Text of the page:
Fifth-graders take home honors in national creativity contest

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Sometimes the first problem is the hardest: Can we get along well enough to solve the next problem?

That was certainly the case for the Fromage Heads, a group of six fifth-grade students from St. Anthony Park Elementary School who participated in an after-school problem-solving program called Destination ImagiNation this past year.

When the six first got together in November, they had a hard time. Group member Ned Leebrick-Stryker said, “At the time, we didn’t work very well together.”

That’s a serious roadblock in a program that assigns a challenge to a group of students, who must meet it by using not only academic skills but also their abilities in goal setting, time and budget management, and team building.

The Fromage Heads had the assistance of two volunteer parents, but as team managers their role was peripheral; they were not part of the DI problem-solving process.

The group finally found some harmony when they developed what they call “a special circle order,” where each would get a turn to talk about an idea. Over time, they grew to appreciate the different skills and perspectives that each person brought to the group.

Everyone had a role. Ned was the leader, Rachel Hartnett the funny one, Maddy Hickel the creative one, Aaron Levin the artistic one, Ian Olesak the talkative one, Tom Stinar the engineer.

Once the group made it over that first hurdle, their creative energies merged and surged, carrying them to regional and state tournament victories. Then it was off to the University of Tennessee in Knoxville for the DestiNation Imagination global finals held May 24–27.

There were 20,000 people in attendance, including teams from nearly every state and province in North America and several other countries. The Fromage Heads were among the youngest participants.

The DI program at St. Anthony Park Elementary starts in fourth grade. In other communities DI includes students from kindergarten to college.

For the Fromage Heads, this was their last chance to perfect and present the skit they had been working on for months. In addition to performing, the team got to meet and trade DI pins with other participants from around the world.

DI participants choose one of six challenges. The Fromage Heads selected “How’d That Happen?” This category involves creating a skit that takes place in another country, including a bizarre event that must be portrayed through manipulation of props, and a hat that transforms a character.

The team brainstormed in their typically boisterous but eventually effective way. Based on Ian’s trip last summer to Paris, as well as the team’s technical abilities and interests in fine arts, their skit took its inspiration from famous works of art in the Louvre Museum in Paris.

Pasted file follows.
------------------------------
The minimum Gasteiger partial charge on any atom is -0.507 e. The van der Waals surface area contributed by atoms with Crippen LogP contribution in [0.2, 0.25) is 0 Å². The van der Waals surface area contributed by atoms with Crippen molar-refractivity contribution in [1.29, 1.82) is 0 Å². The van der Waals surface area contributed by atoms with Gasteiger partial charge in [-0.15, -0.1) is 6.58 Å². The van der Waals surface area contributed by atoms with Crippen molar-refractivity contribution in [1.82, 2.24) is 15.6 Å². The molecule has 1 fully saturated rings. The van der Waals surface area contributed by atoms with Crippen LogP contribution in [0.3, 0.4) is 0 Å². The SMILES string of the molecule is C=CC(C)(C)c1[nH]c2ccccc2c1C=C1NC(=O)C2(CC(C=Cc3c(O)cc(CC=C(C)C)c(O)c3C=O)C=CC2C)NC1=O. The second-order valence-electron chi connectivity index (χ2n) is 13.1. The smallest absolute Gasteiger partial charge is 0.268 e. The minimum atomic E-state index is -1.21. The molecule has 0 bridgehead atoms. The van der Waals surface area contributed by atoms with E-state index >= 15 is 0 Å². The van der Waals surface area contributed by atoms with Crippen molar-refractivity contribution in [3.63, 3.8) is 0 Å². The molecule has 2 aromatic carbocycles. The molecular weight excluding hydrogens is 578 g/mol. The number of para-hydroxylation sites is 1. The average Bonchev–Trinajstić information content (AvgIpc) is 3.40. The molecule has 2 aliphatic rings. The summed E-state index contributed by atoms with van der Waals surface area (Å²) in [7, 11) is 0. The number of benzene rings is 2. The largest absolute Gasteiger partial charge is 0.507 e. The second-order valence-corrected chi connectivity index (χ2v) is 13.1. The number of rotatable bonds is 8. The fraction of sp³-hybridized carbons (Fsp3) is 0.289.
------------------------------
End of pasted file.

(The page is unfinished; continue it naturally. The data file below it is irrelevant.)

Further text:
The judges were impressed. The Fromage Heads won fourth place in a field of 74 competitors at Knoxville, and they also brought home a Renaissance Award, given for outstanding skill in engineering, design or performance.

It’s ironic that this group of young and noisy personalities won the hearts of the competition appraisers with their silence. Not a word was spoken from their entrance to their exit on stage. The story was told in the style of a silent film.

Thanks to a system of hinges and pulleys, the audience watched as Leonardo da Vinci’s Mona Lisa merged with the famous headless statue of the Greek goddess Nike, also known as the Winged Victory. The Winged Lisa journeyed through Paris to music provided by keyboard, clarinet and trumpet while placards helped narrate the adventure. Wearing a magical Disneyland Paris hat made of papier-mâché, she met and fell in love with Charlie Chaplin. Alas, in the end the fantasy creature was forced to return to the museum.

In addition to the challenge of creating their skit, the team had a financial task. They scheduled extra performances and made special appearances to raise money to travel to Knoxville. Thanks to generous support from individuals and businesses in the St. Anthony Park community, the team raised $3,000.

The students also gave credit to the parents, Kristal Leebrick and Seth Levin, who volunteered their time as team managers. Ned said, “Without them, we would’ve lost.”

Reflecting on the past year, Aaron remarked, “DI is really worth it, every single second . . . except maybe five.”

The whole team seems to agree. They are all looking forward to another effort next year.

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